The Dynamics of Power Politics
With Stacie E. Goddard and Paul K. MacDonald.
Status: In planning stages; to be completed as a deliverable for the Evaluating Power Political Repertoires (EPOS) project, which ends in 2020.
Summary: This book expands the arguments developed in “The Dynamics of Global Power Politics: From Realism to the Study of Realpolitik” to build a mechanism-centered account of the logics, dynamics, and instruments of power politics. The aim is a book that resembles Dynamics of Contention, but for the subject-matter usually studied under the rubric of realpolitik.
Undermining the Hegemon: The Global Politics of Goods Substitution
Co-edited with Alexander Cooley and Morten Andersen. Forthcoming with Cambridge University Press.
The Outsider Advantage: Why Liminal Actors Rise to System-Wide Domination
Status: We’ll get from the existing draft to submission one of these days.
Summary: We intervene in the debate over balance-of-power theory by scrutinizing a particular process—one in which an outside or liminal actor successfully establishes system-wide domination—thereby transforming a previously anarchical system into a hegemonic or imperial order. Indeed, many of the cases invoked by scholars to challenge balance-of-power theory display this dynamic. We argue that system “roll up” by peripheral actors matters a great deal for contemporary debates about balance-of-power theory. It contradicts the expected outcome of such theories. But its patterns lend qualified support for balance-of-power theory, particularly in its structural-realist variant, with respect to its causal mechanisms.
Some combination of two related major processes operate in peripheral system-wide roll up. First, the new—or previously marginal—domination-seeker emerges as an ambiguous player with respect to the existing threat environment. It finds itself able to exploit ongoing rivalries and otherwise avoid counterbalancing by potential rivals concerned with long-standing threats within the system. In general, key participants in existing power-political competition fail to adjust to the threat its poses because they lack adequate information about its capabilities, intentions, or both. Alternatively, they discount such information, as it appears ambiguous when compared to the certainty of existing threats.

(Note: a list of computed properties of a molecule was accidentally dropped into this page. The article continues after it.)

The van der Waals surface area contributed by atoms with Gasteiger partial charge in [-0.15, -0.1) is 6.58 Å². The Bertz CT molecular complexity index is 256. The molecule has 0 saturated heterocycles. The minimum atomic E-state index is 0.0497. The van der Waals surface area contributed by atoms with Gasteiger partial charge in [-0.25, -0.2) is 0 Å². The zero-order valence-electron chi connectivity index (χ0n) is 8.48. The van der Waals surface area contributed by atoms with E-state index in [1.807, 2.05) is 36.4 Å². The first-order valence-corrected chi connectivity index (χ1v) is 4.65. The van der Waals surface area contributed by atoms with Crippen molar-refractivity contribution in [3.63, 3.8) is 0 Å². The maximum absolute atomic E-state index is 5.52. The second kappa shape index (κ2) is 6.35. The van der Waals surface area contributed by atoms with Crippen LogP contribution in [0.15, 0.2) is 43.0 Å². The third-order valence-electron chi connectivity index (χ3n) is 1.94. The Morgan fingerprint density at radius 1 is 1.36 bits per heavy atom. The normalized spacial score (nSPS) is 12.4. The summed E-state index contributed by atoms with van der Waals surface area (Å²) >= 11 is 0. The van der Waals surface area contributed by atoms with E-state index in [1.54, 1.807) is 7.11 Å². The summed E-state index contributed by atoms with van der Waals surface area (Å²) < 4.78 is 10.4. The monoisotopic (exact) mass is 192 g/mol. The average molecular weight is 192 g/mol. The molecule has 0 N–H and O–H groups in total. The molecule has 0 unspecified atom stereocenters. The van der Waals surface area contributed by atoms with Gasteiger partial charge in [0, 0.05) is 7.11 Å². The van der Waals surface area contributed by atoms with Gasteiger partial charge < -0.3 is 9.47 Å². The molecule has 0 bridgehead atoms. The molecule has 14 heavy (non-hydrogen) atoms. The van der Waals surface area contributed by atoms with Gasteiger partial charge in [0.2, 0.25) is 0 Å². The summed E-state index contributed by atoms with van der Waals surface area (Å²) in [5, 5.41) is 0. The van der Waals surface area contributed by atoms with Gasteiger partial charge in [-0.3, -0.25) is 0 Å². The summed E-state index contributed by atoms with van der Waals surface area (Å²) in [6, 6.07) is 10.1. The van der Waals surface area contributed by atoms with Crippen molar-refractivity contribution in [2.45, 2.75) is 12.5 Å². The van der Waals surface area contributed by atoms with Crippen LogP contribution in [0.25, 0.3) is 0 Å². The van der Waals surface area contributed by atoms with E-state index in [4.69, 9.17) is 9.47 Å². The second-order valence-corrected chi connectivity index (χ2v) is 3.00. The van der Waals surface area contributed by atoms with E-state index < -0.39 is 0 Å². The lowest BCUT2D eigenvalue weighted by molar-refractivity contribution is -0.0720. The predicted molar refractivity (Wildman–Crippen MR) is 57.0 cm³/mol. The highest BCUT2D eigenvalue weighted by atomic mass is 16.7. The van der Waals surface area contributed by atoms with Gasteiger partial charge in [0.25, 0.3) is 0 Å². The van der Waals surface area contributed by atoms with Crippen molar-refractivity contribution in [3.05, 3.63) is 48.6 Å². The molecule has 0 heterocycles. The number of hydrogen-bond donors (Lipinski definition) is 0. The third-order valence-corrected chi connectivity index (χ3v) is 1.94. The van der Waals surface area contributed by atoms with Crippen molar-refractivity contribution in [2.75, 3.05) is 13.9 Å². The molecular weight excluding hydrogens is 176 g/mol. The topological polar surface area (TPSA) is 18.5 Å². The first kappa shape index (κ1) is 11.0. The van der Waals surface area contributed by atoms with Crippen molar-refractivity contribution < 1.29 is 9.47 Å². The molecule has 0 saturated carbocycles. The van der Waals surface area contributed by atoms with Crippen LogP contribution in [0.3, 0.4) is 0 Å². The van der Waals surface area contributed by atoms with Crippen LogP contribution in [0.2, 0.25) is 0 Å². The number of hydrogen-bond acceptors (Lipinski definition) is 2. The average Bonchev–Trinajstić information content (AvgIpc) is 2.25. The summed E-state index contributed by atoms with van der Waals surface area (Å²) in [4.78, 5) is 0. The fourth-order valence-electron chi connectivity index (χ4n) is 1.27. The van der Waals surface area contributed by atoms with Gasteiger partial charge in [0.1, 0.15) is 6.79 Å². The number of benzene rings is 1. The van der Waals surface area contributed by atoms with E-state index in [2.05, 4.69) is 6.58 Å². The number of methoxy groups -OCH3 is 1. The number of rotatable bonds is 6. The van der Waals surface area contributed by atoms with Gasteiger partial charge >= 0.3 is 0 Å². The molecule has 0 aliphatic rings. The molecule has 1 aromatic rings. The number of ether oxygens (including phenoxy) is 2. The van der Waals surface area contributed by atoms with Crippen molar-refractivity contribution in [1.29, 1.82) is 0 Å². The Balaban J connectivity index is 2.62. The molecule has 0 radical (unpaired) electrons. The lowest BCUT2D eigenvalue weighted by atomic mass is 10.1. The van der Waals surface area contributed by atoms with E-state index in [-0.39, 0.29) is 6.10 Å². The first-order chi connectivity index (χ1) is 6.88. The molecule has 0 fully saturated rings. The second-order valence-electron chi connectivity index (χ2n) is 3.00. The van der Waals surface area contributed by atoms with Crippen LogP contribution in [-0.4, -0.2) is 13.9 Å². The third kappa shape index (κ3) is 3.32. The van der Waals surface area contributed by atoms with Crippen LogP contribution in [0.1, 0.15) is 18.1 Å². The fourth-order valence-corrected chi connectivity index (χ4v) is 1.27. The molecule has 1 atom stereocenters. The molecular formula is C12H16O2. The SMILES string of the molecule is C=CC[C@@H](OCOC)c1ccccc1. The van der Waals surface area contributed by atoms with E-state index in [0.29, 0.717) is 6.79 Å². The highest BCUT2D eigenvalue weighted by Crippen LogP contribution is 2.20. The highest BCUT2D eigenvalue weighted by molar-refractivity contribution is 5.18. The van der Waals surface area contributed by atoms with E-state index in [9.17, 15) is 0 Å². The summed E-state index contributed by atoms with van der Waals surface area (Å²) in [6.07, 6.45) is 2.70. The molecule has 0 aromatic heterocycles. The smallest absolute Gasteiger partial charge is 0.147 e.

Second, liminal actors often face a favorable emulation lag. Newly emergent domination-seekers who enjoy an advantage—in terms of military practices, social technologies of control, and so forth—over targets of domination will find their rivals slower to adapt then if they occupied a central position within the system. On the one hand, liminal actors are more likely to be culturally distinct from other players in the system. This cultural distinctiveness creates barriers to rapid and effective emulation by potential counter-balancers. On the other hand, limited information about the nature of the newly emergent dominant seeker also works against the diffusion of their advantageous practices.
These two processes, especially when they combine, create a favorable window of opportunity for, at a minimum, the emergence of a new great power in a system and, at a maximum, its successful bid for system-wide domination. But rather than completely subvert balance-of-power theory, they point to scope conditions under which its mechanisms either cannot effectively translate into balancing equilibria or actually facilitate systemic balancing failures.
Want to see more ongoing work? Check out my curriculum vitae.